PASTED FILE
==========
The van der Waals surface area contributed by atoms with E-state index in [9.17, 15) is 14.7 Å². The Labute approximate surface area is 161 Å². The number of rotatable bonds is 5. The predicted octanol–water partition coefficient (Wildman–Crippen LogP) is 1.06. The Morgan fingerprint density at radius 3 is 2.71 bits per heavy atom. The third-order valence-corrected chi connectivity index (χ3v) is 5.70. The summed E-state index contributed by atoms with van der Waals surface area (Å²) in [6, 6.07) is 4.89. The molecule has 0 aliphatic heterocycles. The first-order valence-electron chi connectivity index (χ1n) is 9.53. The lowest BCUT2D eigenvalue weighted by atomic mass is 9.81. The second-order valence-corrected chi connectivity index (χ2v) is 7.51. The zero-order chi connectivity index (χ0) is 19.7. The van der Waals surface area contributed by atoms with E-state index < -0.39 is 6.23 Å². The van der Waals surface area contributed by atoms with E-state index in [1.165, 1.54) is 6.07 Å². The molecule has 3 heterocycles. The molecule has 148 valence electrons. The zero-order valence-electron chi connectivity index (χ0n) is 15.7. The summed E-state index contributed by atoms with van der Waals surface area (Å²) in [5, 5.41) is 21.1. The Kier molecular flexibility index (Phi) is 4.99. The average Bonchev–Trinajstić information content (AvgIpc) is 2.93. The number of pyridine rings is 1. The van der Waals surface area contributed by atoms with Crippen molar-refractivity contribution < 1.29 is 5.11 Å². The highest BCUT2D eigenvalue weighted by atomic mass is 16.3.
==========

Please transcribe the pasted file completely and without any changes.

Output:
The van der Waals surface area contributed by atoms with E-state index in [9.17, 15) is 14.7 Å². The Labute approximate surface area is 161 Å². The number of rotatable bonds is 5. The predicted octanol–water partition coefficient (Wildman–Crippen LogP) is 1.06. The Morgan fingerprint density at radius 3 is 2.71 bits per heavy atom. The third-order valence-corrected chi connectivity index (χ3v) is 5.70. The summed E-state index contributed by atoms with van der Waals surface area (Å²) in [6, 6.07) is 4.89. The molecule has 0 aliphatic heterocycles. The first-order valence-electron chi connectivity index (χ1n) is 9.53. The lowest BCUT2D eigenvalue weighted by atomic mass is 9.81. The second-order valence-corrected chi connectivity index (χ2v) is 7.51. The zero-order chi connectivity index (χ0) is 19.7. The van der Waals surface area contributed by atoms with E-state index < -0.39 is 6.23 Å². The van der Waals surface area contributed by atoms with E-state index in [1.165, 1.54) is 6.07 Å². The molecule has 3 heterocycles. The molecule has 148 valence electrons. The zero-order valence-electron chi connectivity index (χ0n) is 15.7. The summed E-state index contributed by atoms with van der Waals surface area (Å²) in [5, 5.41) is 21.1. The Kier molecular flexibility index (Phi) is 4.99. The average Bonchev–Trinajstić information content (AvgIpc) is 2.93. The number of pyridine rings is 1. The van der Waals surface area contributed by atoms with Crippen molar-refractivity contribution < 1.29 is 5.11 Å². The highest BCUT2D eigenvalue weighted by atomic mass is 16.3.